What you saw on the FLIR is either a palette that is black = overload or else simply bad coding.  It is not the the ADC, an ADC will sit at 16383 when overloaded but when the gain/offset corrections are applied to 16383 that may wrap back if the code is not written with very hot things in mind. Some of the FLIR Twitter images of the K2 fire camera at the FDIC show the black-very hot artefact too, with a flame measured at >120°C.

Offline Ben321

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Re: Another smartphone thermal imager from i3
« Reply #91 on: April 25, 2016, 01:06:34 pm »
Ben321 wrote:
Quote
Radiometric (temperature measurement via LWIR detection) capability probably maxes out at 100degC (212degF), just like with the FLIR One. However its ability to see LWIR radiation probably goes well above that.

Hotter things simply give off more LWIR, not some different sort of LWIR.  See Wikipedia on Planck curves and Black Bodies.  The problem is sensor saturation.

Quote
While a radiometric app that displays temperature probably will artificially limit the range by indicating that it maxed out at 100degC, a 3rd party app that can access the raw pixel data from the sensor probably would be able to detect LWIR radiation from much hotter sources, even if it couldn't accurately assign a temperature to it, as the per-camera calibration values needed to calculate this are probably proprietary, and the only app that will have access to these values will be the official one, which will NOT allow direct access to the raw data by the end user, just like with the FLIR One SDK sample app.

Unlikely. To get a good noise free image the scene dynamic range will be quite limited.  A large dynamic range setting would push the NeTD/MDTD up to 500mK or more.  There is nothing proprietary about the calibration, just whether the manufacturer can be bothered plotting the curve all the way.  Thermal sensors are linear in energy, so it is just maths to convert that scale to temperature.

Quote
However, once temperature is above about 1000degF, then sensor's output may overload the ADC (analog to digital converter) causing it to wrap around back to digital output of 0, as I found it does on the FLIR One when accessing the raw 14bitsperpixel data through the FLIR One SDK sample app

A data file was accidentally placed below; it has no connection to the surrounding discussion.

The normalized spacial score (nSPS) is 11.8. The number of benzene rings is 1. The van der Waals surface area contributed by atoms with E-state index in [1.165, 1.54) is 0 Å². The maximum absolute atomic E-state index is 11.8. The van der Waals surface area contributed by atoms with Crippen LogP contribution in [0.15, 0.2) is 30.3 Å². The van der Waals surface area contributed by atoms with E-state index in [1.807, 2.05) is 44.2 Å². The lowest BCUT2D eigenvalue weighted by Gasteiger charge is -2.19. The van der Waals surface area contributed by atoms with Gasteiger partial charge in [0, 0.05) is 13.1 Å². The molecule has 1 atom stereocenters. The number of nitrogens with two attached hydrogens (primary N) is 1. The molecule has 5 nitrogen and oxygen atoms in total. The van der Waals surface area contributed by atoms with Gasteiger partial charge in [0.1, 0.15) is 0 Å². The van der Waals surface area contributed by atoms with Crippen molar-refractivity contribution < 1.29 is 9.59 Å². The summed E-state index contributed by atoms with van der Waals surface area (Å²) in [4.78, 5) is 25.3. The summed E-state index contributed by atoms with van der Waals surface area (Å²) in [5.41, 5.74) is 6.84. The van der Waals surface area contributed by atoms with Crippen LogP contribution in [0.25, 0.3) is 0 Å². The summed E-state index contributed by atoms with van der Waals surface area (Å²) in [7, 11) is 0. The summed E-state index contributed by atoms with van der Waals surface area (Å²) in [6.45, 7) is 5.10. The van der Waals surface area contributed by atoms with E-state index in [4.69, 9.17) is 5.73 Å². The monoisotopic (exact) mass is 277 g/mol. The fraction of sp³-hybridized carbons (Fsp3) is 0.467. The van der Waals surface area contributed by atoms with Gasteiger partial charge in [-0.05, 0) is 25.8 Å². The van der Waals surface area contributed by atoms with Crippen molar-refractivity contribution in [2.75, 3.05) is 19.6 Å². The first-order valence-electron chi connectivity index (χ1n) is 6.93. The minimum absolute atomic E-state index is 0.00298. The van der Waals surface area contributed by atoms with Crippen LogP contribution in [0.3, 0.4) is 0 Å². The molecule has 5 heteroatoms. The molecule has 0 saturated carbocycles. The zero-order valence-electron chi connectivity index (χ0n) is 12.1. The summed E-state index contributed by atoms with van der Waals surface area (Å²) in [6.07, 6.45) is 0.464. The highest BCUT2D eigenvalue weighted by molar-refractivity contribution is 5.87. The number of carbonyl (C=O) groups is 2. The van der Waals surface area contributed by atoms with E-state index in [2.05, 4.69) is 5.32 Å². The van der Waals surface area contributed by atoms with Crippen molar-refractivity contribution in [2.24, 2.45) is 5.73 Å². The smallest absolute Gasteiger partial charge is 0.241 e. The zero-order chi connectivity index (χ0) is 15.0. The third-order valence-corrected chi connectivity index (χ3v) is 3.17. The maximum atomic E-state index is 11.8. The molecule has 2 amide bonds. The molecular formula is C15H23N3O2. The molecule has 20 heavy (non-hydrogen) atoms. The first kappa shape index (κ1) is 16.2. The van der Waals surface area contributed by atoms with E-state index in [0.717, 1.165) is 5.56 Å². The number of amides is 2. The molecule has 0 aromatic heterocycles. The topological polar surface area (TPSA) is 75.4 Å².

Well before that I expect, more like 150°C as I suggest above.  Higher temperature ranges need special low gain modes in the sensor to avoid saturation.  These may have their own factory calibrations or might be simply mathematical relations (like 1/8th gain and sort out offsets with a shutter calibration).

What you saw on the FLIR is either a palette that is black = overload or else simply bad coding.  It is not the the ADC, an ADC will sit at 16383 when overloaded but when the gain/offset corrections are applied to 16383 that may wrap back if the code is not written with very hot things in mind. Some of the FLIR Twitter images of the K2 fire camera at the FDIC show the black-very hot artefact too, with a flame measured at >120°C.

I'm pretty sure there are no corrections applied to the RAW image. In the FLIR One SDK sample app, the 14bit raw image is the raw linear image that represents the detected radiant energy, not the conversion to temperature values. Yet this raw image has the same problem I just described.
 

Offline encryptededdy

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Re: Another smartphone thermal imager from i3
« Reply #92 on: April 25, 2016, 09:11:13 pm »
Got a response from i3system - the 640x480 unit will be approx $3500 (not final) and the 30hz will be slightly more.

19mm f/1.0 lens is included.

This is slightly less than the price of a FLIR Vue Pro, however the thermal expert v1 is radiometric / measures temperatures.
« Last Edit: April 25, 2016, 09:25:00 pm by encryptededdy »
 

Offline Ben321

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Re: Another smartphone thermal imager from i3
« Reply #93 on: April 25, 2016, 09:37:53 pm »
Got a response from i3system - the 640x480 unit will be approx $3500 (not final) and the 30hz will be slightly more.

19mm f/1.0 lens is included.

This is slightly less than the price of a FLIR Vue Pro, however the thermal expert v1 is radiometric / measures temperatures.

$3500?! I thought the first post in this thread said that this smart phone only $500 (for a 320x240 version). Doubling the horizontal and vertical resolution (4x the number of pixels = 4x the price) only gets you up to $2000. There's no reason that this should cost more, unless of course this company had some shady "under the table" deal with FLIR to not compete with FLIR, and so i3systems had to make their price high enough that buying from FLIR would look like a bargain compared to buying from i3systems, and FLIR promised to pay i3systems a massive amount of kickbacks. In other words, price fixing.